The Legislature has systematically stripped power from rural communities, who are capable of producing viable, profitable businesses but have been restrained from doing so through legislative policies aimed at forcing rural communities to focus on other economic drivers for environmental reasons.

The really frightening thing about the passage of Measures 66 and 67 is that Oregon voters, for the first time, actually backed a tax increase. Of course, their presumption, after incessant bombardment via television and radio commercials, was that the brunt of the tax increase would affect the “rich” and evil giant corporations that were using loopholes and the state’s archaic business tax laws to skate by, paying a measly $10 per year, while (we were to presume) everybody else suffered.

The reality was that most of the affected businesses won’t be large corporations, but rather much smaller mom-and-pop enterprises in which proprietors have put their own savings on the line to try to make a living and provide jobs for local residents.

Now they will pay €“ not on their profits but on their gross, the money they took in before they deducted their costs of doing business.

The operator of a family restaurant, for example, might charge $10 for a meal but pay $8 for food, facility costs, employees, insurance, etc. The profit is $2 on that meal, but the owner has to pay tax on the $10. And he or she will have to pay the tax retroactively for last year’s gross, after one of the worst business years in recent history.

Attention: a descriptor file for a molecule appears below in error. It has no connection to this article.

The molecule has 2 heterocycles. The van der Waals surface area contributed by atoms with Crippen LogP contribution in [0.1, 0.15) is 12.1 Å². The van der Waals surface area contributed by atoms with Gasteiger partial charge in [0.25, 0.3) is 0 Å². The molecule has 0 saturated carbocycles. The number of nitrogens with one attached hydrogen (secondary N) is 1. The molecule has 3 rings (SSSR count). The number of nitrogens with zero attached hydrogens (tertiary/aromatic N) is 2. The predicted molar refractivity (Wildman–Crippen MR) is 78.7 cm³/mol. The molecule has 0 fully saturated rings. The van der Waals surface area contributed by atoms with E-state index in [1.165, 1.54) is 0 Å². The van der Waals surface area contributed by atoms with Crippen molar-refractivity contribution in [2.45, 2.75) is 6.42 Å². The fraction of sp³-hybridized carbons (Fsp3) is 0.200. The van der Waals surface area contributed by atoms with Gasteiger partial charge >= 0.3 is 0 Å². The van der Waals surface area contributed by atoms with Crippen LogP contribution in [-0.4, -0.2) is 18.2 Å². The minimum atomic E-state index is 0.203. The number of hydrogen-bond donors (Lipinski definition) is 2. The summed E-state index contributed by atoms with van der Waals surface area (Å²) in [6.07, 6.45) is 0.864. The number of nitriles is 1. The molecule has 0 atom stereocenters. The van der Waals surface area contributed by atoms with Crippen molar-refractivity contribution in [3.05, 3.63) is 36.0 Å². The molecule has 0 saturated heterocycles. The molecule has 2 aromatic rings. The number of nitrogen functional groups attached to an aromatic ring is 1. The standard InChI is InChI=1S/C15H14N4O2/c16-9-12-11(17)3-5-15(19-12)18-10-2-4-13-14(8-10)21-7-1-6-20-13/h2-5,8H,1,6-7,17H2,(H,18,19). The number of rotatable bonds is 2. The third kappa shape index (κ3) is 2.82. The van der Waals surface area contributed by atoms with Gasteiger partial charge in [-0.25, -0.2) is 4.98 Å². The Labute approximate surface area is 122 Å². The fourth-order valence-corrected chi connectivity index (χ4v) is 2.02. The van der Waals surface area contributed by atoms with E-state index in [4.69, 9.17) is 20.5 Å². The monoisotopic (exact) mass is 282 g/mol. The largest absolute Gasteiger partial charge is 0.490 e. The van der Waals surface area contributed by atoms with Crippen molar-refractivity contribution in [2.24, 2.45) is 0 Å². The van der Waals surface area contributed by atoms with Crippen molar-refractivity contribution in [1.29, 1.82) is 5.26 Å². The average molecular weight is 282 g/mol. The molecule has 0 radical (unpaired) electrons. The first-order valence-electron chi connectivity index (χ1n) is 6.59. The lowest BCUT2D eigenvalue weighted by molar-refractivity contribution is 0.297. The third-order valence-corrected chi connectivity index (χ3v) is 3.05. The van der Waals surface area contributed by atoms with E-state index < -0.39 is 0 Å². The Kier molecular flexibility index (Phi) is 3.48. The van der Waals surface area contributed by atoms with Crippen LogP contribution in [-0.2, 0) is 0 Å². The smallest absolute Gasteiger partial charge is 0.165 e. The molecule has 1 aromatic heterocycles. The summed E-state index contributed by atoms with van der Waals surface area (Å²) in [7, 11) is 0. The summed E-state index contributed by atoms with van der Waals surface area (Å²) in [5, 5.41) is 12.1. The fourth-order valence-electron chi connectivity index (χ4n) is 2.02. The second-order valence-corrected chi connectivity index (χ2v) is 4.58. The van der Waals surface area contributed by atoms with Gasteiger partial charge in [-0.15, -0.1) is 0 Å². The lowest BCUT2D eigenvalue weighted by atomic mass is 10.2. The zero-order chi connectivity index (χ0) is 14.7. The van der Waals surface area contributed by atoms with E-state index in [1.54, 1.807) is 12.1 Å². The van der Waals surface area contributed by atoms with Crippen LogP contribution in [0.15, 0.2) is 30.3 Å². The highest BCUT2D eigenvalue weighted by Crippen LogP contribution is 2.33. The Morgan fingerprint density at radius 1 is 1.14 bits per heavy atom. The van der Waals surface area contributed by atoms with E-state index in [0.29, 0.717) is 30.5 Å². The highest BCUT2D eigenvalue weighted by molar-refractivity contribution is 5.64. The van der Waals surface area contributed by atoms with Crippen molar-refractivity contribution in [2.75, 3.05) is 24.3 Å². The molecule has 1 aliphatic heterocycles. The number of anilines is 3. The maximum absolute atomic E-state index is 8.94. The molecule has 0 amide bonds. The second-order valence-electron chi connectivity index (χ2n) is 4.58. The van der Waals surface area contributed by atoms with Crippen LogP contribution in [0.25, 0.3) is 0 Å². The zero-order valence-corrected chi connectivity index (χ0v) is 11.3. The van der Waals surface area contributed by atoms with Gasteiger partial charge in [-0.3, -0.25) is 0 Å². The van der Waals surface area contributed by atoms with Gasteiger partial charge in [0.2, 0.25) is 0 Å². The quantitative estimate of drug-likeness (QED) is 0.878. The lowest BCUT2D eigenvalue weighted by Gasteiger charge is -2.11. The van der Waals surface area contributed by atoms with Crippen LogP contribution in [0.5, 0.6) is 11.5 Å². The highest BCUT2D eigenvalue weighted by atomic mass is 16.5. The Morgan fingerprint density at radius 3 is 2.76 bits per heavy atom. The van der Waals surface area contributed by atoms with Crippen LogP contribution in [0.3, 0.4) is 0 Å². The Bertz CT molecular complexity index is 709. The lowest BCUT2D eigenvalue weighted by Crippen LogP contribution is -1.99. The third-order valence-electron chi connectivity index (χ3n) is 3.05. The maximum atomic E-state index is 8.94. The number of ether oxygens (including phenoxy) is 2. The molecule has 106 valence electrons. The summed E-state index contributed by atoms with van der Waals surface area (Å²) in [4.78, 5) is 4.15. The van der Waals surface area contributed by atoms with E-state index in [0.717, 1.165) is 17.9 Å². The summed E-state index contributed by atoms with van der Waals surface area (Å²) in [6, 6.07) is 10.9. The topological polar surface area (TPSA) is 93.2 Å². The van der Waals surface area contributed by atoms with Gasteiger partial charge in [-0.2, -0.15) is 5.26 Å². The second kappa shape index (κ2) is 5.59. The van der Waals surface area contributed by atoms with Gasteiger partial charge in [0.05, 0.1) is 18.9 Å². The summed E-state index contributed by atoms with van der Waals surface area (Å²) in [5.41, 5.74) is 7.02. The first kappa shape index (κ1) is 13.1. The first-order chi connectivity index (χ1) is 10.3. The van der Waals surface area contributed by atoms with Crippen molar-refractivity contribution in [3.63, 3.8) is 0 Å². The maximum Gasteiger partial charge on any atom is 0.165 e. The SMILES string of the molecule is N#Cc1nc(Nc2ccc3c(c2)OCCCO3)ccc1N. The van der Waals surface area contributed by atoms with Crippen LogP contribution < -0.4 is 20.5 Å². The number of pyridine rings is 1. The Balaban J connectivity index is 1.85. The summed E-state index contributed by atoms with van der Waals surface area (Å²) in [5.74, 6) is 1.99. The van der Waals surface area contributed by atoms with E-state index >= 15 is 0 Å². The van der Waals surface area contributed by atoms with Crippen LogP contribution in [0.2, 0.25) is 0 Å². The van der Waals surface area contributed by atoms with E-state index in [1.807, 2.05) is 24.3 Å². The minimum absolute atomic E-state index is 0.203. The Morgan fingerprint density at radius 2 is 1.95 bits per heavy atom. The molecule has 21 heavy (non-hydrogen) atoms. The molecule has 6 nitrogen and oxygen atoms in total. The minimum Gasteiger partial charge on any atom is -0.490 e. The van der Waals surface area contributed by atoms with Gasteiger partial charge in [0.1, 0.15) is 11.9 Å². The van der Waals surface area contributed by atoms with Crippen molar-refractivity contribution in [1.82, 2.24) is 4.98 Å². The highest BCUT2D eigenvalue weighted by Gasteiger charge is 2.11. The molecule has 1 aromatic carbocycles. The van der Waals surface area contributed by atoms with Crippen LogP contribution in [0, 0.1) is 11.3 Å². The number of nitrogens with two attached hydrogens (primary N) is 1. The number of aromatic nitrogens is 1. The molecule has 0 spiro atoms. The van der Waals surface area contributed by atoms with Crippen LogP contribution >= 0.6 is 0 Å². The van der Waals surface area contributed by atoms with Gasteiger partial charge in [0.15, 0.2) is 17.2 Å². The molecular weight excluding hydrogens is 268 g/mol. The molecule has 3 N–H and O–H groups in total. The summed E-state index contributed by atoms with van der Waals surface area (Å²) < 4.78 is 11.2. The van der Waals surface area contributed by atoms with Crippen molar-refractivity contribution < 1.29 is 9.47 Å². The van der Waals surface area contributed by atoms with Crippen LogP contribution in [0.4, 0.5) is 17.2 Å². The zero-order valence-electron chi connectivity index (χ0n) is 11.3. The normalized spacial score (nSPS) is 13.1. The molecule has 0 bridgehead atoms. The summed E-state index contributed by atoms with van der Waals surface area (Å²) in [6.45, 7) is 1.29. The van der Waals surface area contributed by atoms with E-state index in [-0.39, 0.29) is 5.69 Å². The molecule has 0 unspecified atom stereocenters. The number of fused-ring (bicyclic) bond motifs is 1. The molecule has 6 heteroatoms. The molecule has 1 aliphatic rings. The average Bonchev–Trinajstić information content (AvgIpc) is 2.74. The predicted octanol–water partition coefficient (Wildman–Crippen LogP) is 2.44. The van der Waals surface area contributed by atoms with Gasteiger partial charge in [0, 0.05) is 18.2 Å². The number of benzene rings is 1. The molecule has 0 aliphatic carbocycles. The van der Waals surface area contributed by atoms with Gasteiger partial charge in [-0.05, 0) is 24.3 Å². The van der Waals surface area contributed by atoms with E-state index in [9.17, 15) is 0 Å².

The list of corporations that once were headquartered in Oregon, but no longer are is long: First National Bank, U.S. Bank, Pacific Power, Willamette Industries, Georgia-Pacific, Jantzen, White Stag, G.I. Joe’s, Monaco Coach, Meier & Frank, among many others. They left, or quit, for a variety of reasons, but this slap in the face from urban voters is certainly reason to believe that others will follow. Why do business in Portland or any of the Columbia Gorge cities when Washington beckons right across the river? Or Idaho? Or Wyoming, for that matter?

While we contend both measures were badly timed and a slap in the face to industrious people who provide jobs and earn cash that are badly needed in our economy, we realize that there will be a marginal benefit even to Sweet Home.

We should be able to take consolation in the fact that at least our own Sunshine Industries and local schools will get something out of the financial pain being felt by many businesses that have barely been able to keep their doors open as it was.

Word on the political chat circuit is that the rest of the nation is watching interestedly to see what the results of Measures 66 and 67 will be. If they’re “successful,” you know other states are going to try the same ploy.

It would be nice to have others to share our pain, but that would simply be wishing evil on someone else.

We already have plenty of that in our own state.